New York Democratic Senator Charles Schumer, an AIPAC loyalist, later bragged about his role in getting Freeman removed from his position as chairman of the NIC. He said he made a phone call to the White House. Apparently, that was the final shove Obama needed to force Freeman’s departure.
Freeman did not go quietly. This response to his firing should have been a warning to the new president, coming as it did from a man with a considerably stronger foreign policy resume than either the president or his new chief of staff, Rahm Emanuel, possessed. Freeman said:
There is a special irony in having been accused of improper regard for the opinions of foreign governments and societies by a group so clearly intent on enforcing adherence to the policies of a foreign government — in this case, the government of Israel. I believe that the inability of the American public to discuss, or the government to consider, any option for US policies in the Middle East opposed by the ruling faction in Israeli politics has allowed that faction to adopt and sustain policies that ultimately threaten the existence of the state of Israel… This is not just a tragedy for Israelis and their neighbors in the Middle East; it is doing widening damage to the national security of the United States.”
Rahm Emanuel left his White House chief of staff position on October 1, just in time to launch a campaign for mayor of Chicago. Rahm beat General James out the door by a week. Jones resigned October 8 as Obama’s National Security Advisor. Both men got away before they had to watch the November 2 election returns inside the White House.
Rahm’s replacement is Pete Rouse, a veteran staffer who knows the Senate even better than Rahm knew the House. Jones has been replaced by Tom Donilon, a younger man (55) who is a respected staff operator. Donilon has been criticized by Jones, if Bob Woodward’s book is to believed, for lacking foreign policy credentials.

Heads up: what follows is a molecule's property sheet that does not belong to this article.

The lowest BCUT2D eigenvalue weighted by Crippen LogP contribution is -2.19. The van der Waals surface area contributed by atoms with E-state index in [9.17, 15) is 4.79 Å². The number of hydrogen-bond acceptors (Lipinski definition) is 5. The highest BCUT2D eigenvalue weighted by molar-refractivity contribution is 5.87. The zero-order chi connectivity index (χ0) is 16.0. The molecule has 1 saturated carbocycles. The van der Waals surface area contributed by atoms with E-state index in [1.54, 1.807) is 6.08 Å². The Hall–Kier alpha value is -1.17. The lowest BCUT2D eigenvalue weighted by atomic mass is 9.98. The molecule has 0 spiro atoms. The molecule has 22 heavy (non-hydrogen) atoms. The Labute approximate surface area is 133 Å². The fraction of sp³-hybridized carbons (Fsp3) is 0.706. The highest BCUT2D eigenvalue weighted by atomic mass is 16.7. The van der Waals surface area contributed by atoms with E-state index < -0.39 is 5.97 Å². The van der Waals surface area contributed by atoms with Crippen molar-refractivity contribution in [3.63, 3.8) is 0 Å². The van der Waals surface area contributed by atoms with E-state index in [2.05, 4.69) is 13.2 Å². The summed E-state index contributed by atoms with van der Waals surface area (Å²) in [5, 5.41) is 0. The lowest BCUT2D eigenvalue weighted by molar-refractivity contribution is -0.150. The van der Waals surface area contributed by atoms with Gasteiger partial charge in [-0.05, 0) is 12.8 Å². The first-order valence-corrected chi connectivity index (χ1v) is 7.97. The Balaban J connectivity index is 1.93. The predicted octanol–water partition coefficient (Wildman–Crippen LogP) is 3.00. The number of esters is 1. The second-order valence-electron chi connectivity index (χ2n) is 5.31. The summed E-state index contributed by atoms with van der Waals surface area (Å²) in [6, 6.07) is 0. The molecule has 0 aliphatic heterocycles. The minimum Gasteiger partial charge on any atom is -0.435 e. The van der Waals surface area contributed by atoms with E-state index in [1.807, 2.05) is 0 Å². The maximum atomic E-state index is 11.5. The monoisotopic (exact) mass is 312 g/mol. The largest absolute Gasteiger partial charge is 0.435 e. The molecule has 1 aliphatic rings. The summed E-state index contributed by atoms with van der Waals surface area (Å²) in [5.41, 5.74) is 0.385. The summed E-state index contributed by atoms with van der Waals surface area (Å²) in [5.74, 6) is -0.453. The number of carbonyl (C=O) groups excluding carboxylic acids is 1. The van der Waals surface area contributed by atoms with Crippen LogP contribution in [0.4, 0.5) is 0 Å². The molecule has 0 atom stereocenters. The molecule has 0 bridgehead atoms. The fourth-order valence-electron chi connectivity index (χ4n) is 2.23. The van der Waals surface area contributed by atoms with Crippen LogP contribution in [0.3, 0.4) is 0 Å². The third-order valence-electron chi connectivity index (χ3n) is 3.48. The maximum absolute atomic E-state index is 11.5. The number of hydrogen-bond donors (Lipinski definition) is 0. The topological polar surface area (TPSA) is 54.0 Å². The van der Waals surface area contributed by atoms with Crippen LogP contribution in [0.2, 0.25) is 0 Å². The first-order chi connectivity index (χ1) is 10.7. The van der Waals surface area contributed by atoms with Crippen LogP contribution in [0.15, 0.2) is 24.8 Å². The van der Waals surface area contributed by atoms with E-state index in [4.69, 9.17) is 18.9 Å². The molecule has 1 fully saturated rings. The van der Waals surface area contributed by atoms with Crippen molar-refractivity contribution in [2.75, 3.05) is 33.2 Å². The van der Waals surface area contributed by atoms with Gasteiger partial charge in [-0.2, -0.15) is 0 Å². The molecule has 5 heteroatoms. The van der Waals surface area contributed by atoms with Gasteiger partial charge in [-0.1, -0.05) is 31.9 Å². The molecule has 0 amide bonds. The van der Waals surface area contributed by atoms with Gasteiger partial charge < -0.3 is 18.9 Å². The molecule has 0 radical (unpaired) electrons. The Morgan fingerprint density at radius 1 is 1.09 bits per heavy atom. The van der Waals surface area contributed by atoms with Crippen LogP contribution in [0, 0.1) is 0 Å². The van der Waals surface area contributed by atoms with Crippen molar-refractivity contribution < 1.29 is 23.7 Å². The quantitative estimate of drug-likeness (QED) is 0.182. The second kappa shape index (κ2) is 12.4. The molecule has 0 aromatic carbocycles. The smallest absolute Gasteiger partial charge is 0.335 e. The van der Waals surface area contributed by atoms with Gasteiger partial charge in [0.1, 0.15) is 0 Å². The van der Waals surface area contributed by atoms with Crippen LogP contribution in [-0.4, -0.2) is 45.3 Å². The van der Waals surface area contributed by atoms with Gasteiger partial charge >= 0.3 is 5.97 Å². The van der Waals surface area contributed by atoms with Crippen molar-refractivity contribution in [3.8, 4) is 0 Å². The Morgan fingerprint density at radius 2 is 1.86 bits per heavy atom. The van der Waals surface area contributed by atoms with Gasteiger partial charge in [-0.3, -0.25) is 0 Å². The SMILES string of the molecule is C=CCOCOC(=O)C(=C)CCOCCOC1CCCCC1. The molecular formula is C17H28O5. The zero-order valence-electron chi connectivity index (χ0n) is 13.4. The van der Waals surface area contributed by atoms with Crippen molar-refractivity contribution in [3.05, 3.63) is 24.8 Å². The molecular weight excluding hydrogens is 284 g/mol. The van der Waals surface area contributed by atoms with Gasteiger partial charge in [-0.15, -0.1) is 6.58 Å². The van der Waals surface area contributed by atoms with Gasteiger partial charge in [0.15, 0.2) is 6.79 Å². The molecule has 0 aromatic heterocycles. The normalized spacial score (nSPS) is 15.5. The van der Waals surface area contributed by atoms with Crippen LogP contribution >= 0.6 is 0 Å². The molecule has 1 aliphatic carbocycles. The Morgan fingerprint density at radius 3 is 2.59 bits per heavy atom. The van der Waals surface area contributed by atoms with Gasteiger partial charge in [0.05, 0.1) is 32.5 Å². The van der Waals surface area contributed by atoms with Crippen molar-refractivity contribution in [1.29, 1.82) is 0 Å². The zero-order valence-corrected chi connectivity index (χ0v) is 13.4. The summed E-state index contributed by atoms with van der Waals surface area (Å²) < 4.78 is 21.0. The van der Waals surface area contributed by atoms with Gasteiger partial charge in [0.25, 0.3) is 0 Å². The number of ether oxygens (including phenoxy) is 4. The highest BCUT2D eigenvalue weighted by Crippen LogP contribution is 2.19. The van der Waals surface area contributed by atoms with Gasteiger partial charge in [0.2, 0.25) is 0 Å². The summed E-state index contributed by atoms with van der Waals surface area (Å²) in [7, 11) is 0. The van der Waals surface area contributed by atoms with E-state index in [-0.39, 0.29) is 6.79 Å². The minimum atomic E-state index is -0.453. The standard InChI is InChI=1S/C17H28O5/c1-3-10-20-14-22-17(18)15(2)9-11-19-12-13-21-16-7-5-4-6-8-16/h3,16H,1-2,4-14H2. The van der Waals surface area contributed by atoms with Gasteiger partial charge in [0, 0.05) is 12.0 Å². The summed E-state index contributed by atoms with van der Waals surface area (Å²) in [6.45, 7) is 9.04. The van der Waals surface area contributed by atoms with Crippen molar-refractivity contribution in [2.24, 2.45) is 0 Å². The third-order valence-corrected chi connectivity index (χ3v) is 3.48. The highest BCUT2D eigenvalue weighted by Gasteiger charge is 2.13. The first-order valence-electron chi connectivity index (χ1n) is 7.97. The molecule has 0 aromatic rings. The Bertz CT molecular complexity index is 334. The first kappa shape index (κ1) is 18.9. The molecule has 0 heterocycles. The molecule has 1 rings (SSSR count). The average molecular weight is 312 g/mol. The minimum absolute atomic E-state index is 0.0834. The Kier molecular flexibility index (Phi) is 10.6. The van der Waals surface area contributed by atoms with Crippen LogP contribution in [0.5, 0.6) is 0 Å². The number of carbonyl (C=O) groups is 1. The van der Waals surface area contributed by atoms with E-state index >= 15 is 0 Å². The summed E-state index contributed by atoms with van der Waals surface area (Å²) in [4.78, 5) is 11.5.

The London Economist, however, describes Donilon as “a foreign-policy intellectual who appears to have read everything”, good credentials for a staffer working for the extremely well-read Obama.
Rouse and Donilon are both close to the president. Neither man brings a world view anywhere remotely as broad and insightful as that of Charles Freeman.
As the NSA director, Charles Freeman would be quick to see the value in Obama meeting with other world leaders who understand the dangers of “moral blindness”.
He could start with arranging a meeting at the White House with The Elders.
Four of these distinguished world leaders, Mary Robinson (former Ireland President), India’s Ela Bhatt, (a Gandhian pioneer in the field of non-violent resistance and women’s economic empowerment), Lakhdar Brahimi ( former Algerian Foreign Minister and former UN envoy) and former US president Jimmy Carter, are currently traveling together on a fact-finding trip in the Middle East.
The Elders’ website reports on the trip this weekend:
Three members of The Elders today entered Gaza and spent the day on the ground with local opinion leaders, human rights activists, business people, women’s organisations, UN officials and the Gaza authorities.
The Elders are on a week-long visit to the Middle East to encourage support across the region for the current final status negotiations, with emphasis on the need to reach a just and secure peace for all. They also want to draw attention to issues that cannot be ignored if there is to be a sustainable agreement – including the blockade of Gaza and the political isolation of the Hamas leadership from the peace process.
Former Irish President, Mary Robinson, is leading the delegation. This is her initial reaction to the trip to Gaza:
I was last here in 2008, just before the Gaza war. The situation has deteriorated to a shocking extent since then. This is not a humanitarian crisis – it is a political crisis and it can be solved politically. It is unconscionable and unacceptable that Israel and the international community have not lifted the blockade fully to allow Gazans to rebuild their lives and be part of the interconnected world that we take for granted.
The easing of the blockade may mean more goods can be imported, but people are not free to come and go, reconstruction materials are still highly restricted, there is no real economy to speak of, and I have no doubt that things are not just stagnant – they are going backwards.
The appointment of Freeman as Obama’s new NSA would be a declaration of independence for the president, an independence from the forces that for two years have persuaded Obama to follow a dark path that has left both Palestinians and Israelis locked in a death dance.
The picture above is one of a series of candid photos supplied by http://www.Whitehouse.gov. It was taken when the President was in Strasborg, France, May 4, 2009. The president is at right talking with staff aide David Alexrod. Tom Donilon, now the NSA, is at the far left.